Three Aspects of Corruption

Article excerpt

Corruption is a value-loaded term, defined in many different ways in the literature (e.g., see Klitgaard, 1988, and Gong, 1994). Rather than add to the long list of definitions, this paper identifies salient characteristics of corruption and analyzes their implications. Three aspects of corruption are particularly important: (i) It is a rent-seeking activity induced by deviation from the perfectly competitive market. (ii) It is illegal. (iii) It involves some degree of power, which can be interpreted as a form of human capital acquired through inheritance or investment.

I. IMPERFECT MARKET

Corruption occurs in all countries, irrespective of whether they are rich or poor, dictatorships or democracies, socialist or capitalist. What common elements can cause corruption in these diversified environments? There may be many factors that affect the level of corruption. However, if the resource allocation system is perfectly competitive, then corruption cannot exist.

Imagine that an official has the authority to allocate a commodity at a price below the market equilibrium level. Then rent seeking may occur and the official may be able to accept bribes. On the other hand, if the price of the commodity is already at the equilibrium level, corruption will not take place. The official may be greedy, but people who can buy the good elsewhere at the competitive price have no incentive to pay him extra money.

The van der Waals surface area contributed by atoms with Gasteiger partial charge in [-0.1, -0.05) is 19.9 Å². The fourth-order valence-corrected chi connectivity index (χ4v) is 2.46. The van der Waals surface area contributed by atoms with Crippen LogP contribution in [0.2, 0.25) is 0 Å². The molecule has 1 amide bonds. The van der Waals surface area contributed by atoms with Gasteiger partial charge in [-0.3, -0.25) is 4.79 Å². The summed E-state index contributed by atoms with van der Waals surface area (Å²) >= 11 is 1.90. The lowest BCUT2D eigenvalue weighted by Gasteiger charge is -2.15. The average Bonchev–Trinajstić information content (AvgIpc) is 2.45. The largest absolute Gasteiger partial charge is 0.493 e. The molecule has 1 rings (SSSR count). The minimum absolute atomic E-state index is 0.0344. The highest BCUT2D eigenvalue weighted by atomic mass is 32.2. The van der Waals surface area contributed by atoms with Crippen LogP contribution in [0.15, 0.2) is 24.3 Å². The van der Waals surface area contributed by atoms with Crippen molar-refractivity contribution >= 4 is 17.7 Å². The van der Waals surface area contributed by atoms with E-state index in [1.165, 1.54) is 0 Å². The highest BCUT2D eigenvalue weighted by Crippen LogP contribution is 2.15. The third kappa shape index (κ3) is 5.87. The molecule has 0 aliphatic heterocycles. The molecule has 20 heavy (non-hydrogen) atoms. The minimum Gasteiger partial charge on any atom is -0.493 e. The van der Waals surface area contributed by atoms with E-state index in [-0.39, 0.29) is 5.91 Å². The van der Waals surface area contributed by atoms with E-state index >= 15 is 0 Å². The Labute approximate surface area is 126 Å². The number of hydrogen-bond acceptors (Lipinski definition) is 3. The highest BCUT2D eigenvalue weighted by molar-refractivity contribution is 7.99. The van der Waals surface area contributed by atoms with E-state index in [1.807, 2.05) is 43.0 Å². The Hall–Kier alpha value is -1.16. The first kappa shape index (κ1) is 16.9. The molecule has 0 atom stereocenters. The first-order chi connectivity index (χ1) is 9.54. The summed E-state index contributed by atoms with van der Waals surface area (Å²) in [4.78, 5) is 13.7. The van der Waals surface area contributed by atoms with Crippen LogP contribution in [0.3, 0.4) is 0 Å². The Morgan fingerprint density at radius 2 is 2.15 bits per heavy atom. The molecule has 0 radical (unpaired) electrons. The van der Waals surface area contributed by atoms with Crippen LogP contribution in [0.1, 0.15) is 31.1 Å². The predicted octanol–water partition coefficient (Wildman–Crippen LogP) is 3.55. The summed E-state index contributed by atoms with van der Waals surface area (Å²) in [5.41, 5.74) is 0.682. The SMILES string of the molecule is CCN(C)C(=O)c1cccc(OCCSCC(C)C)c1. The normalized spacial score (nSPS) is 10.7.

Deviation from the competitive market caused by government regulations or interference is a major cause of corruption. Myrdal (1968, Chapter 20) pointed out that many less developed countries have very high levels of corruption. Also, well known is that in centrally planned economies, such as the former Soviet Union and China, corruption is widespread (see, for example, Simis, 1982; Yu, 1993). A common feature for these countries is that their market mechanisms are heavily distorted. Within a country, corruption is most common in government-controlled activities that are not guided by market forces. For example, before the establishment of the rather effective Independent Commission Against Corruption (ICAC) in Hong Kong in the 1970s, the police force there was the main target of public complaints about corruption. Since non-market resource allocation is present in every country, corruption is pervasive throughout the world.

Interference with the free market usually induces inefficiencies. However, bribes sometimes can partially restore the price mechanism and improve allocative efficiency. Corruption then might be viewed as people's optimal response to market distortions. In this sense, corruption has some beneficial effects to society, but the resulting solution is only second-best. This view, which has been shared by many researchers - e.g., Leff (1964), Huntington (1968) - and formally supported by Lui (1985) in a more general context, recently has been challenged by Mauro (1995). Mauro has shown that after controlling for the level of per capita real GDP, an increase in corruption lowers investment. However, it is not clear that this is inconsistent with the efficiency result of corruption. Countries with highly distorted markets tend to have high levels of corruption. The distortions rather than corruption may be the principal deterrent to investment in physical capital.

In either case the net effect of corruption is not necessarily beneficial to society. Corrupt officials who believe that the free market system can uproot their profit-making opportunities will resist economic reforms. An example is the tremendous difficulty in liberalizing the interest rate to the competitive level in the process of reforming the banking system in China. I will also argue in Section III that corruption lowers the long-run economic growth rate of a country.

II. THE ILLEGALITY OF CORRUPTION

Corruption generally is regarded as illegal. This implies that in many cases, corrupt activities have to be kept secret. …